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Boosting 4 BEST practices for SOIL health in Europe

Periodic Reporting for period 1 - BEST4SOIL (Boosting 4 BEST practices for SOIL health in Europe)

Okres sprawozdawczy: 2018-10-01 do 2020-03-31

The importance of healthy soils
Healthy soils are of major importance for the future of the European horticultural and agricultural crop production, in order to provide healthy and sustainable produced food to the European society. Especially in intensive production systems all over Europe soil health is at stake, several soil borne diseases and nematodes have a negative impact on soil health and on crop production. Newly developed best practices and sound crop rotations permit farmers to maintain, improve or re-establish soil health in their fields.

Best4Soil, a thematic network about soil health in Europe. The project provides information through factsheets and videos on soil health topics, and organizes a soil health network throughout Europe. A network that inter-connects growers, advisers, educators and researchers. The network promotes and exchanges knowledge ready for practice on 4 best practices for the control of soil borne diseases and nematodes. The project also developed an open-access database and a Decision Support Tool with information on a range of soil borne diseases and nematodes that affect vegetable, arable and cover crops. This tool helps farmers and advisers to develop healthy crop rotations and to implement innovative control strategies. With the information from Best4Soil, growers can innovate their soil health management strategies . The main objective of the Best4Soil thematic network is to maintain, improve or re-establish soil health in Europe.

Information in 22 European languages
All information is edited in 22 EU languages, freely accessible and highly comprehensible, to guarantee a smooth knowledge transfer from research to practice.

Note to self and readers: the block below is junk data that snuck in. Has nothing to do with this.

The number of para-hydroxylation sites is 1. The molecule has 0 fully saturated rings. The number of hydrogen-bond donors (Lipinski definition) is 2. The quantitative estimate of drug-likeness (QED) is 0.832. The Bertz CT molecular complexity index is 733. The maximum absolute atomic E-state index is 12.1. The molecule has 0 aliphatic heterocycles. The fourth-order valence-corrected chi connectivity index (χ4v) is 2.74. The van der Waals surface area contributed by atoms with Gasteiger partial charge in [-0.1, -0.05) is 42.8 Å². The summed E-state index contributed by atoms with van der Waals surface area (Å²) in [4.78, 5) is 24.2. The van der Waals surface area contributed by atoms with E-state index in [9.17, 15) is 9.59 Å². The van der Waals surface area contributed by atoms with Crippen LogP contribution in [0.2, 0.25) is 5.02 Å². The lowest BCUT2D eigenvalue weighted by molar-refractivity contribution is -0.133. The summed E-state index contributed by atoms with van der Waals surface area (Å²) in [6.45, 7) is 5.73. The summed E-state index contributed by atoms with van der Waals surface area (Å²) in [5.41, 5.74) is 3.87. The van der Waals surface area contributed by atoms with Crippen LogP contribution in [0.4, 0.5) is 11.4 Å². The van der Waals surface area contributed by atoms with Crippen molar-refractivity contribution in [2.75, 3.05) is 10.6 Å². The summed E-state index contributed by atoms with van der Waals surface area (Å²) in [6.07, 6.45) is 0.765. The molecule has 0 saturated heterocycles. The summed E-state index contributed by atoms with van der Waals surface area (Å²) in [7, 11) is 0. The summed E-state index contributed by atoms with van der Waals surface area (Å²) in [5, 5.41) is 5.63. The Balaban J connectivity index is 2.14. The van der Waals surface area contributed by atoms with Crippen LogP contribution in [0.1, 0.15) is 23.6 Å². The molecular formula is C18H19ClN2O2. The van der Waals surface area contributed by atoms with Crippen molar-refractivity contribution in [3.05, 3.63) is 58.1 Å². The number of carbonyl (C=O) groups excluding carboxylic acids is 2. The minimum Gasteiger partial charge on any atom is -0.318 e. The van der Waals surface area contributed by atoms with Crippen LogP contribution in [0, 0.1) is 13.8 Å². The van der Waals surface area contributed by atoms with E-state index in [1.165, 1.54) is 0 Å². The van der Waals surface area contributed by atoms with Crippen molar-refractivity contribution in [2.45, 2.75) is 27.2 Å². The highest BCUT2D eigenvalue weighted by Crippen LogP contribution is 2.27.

BEST4SOIL uses three approaches for optimal soil health:
• the adaptation of optimised crop rotation to prevent build-up of soil borne diseases, which is specific to the needs and situation of each individual grower
• the implementation of best practices that have a preventive effect: the use of compost, organic amendments, cover crops and green manures.
• the implementation of best practices, for non-chemical control of soil borne diseases and nematodes, in order to reduce inoculum levels: anaerobic soil disinfestation, (bio)solarisation and biofumigation.


Best4Soil organizes training workshops and creates communities of practice
Best4Soil creates communities of practice (CoP) in 20 countries, to share knowledge on regional soil health issues. Best4Soil deploys local facilitators for developing the soil health network, to organize trainings, facilitate the set-up of communities of practice and to collect feedback from practice. The BEST4SOIL consortium includes advisers, breeder, communicators, educators, growers, and researchers from eight European countries. Together with facilitators in twelve more EU countries, the network will interconnect an important part of the European growers, advisers and educators, the main stakeholders of Best4Soil.

Interested?